Did Nicki Minaj Copy This Unknown When She Had Her Fashion Week Dress Made?

Nicki Minaj attending the Carolina Herrera show at New York Fashion Week and a design by SomedayNewYorker.
Photo: Getty Images/Courtesy of SomedayNewYorker

In light of all the red sole legal drama between Christian Louboutin and Yves Saint Laurent, and the lawsuit after lawsuit after lawsuit that crops up against Forever 21 for allegedly swiping designs, the lines between what is and isn’t considered intellectual property-jacking are hazy and blurry and totally crazy-making. The most recent fashion eyebrow-raise now involves our girl Nicki Minaj, placing the neon pom-pom covered football-pad-style dress she wore to Carolina Herrera’s New York Fashion Week show in question.

Now, we’re definitely not well-versed in trademarking or copyrighting laws, but the similarities between the two outfits and Coco Perez’s report that SomedayNewYorker designer Jessica Rodgers claims to have had previous contact with Minaj’s stylists is definitely cause to make us sit up and pay attention. We perused the Facebook album. We gave the images from the Herrera show of Nicki sitting with Anna Wintour the once, twice, and thrice over. We even read Jessica’s heartfelt reaction to Nicki’s Fashion Week outfit. The whole situation is clunky and messy for sure.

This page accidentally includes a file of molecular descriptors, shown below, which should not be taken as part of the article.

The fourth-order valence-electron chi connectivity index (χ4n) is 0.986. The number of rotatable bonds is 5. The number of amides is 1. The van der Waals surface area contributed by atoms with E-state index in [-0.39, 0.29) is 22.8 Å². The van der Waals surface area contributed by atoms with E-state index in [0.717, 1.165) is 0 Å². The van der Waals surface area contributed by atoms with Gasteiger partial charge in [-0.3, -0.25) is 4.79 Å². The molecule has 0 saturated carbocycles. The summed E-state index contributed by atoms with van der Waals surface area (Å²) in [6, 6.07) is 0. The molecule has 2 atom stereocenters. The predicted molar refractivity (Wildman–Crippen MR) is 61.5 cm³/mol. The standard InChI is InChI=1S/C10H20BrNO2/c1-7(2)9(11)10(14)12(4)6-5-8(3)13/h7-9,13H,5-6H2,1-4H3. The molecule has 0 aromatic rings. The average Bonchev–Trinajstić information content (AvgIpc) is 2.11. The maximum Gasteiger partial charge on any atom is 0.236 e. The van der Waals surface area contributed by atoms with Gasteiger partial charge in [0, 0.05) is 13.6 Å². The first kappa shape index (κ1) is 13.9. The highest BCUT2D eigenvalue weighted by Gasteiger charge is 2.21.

However, we’re still torn. Now, pump the brakes a sec, and don’t get it twisted. We’re not siding with Nicki here or anything. Sometimes things aren’t black and white, and divisions aren’t so easily drawn, but the flip side of this conversation begs to be discussed. Were Nicki’s dress a 100 percent exact replica of the SomedayNewYorker puff ball dress, sure, that’s a clear-cut unfair theft of an idea. But there’s variation in the silhouette, the breadth of color palette used, and the placement of larger and smaller pom poms (Nicki’s outfit using the larger ones to accentuate lines and draw the shoulders up while Jessica’s design intermixes large with small), which muddles things a bit.

The reason the Louboutin red sole lawsuits are having such difficulty getting off the ground is because the desire to stake a claim in something as fundamental as a color or a material can create an unfair monopoly, which is very anti-competition, WHICH is some of the best kindling for creativity. And then, does that open a can of worms where Levi Strauss & Co. can turn around and sue every copper-riveted blue jeans manufacturer because they had the idea first? But IDK, is this even the same thing as the Loubou v. YSL Red-Sole-gate? What do you honestly think? ADDITIONALLY, does this guy have an opportunity to weigh in because homeboy made these Pom-Pom Prom outfits back in 2003?

{via Coco Perez}

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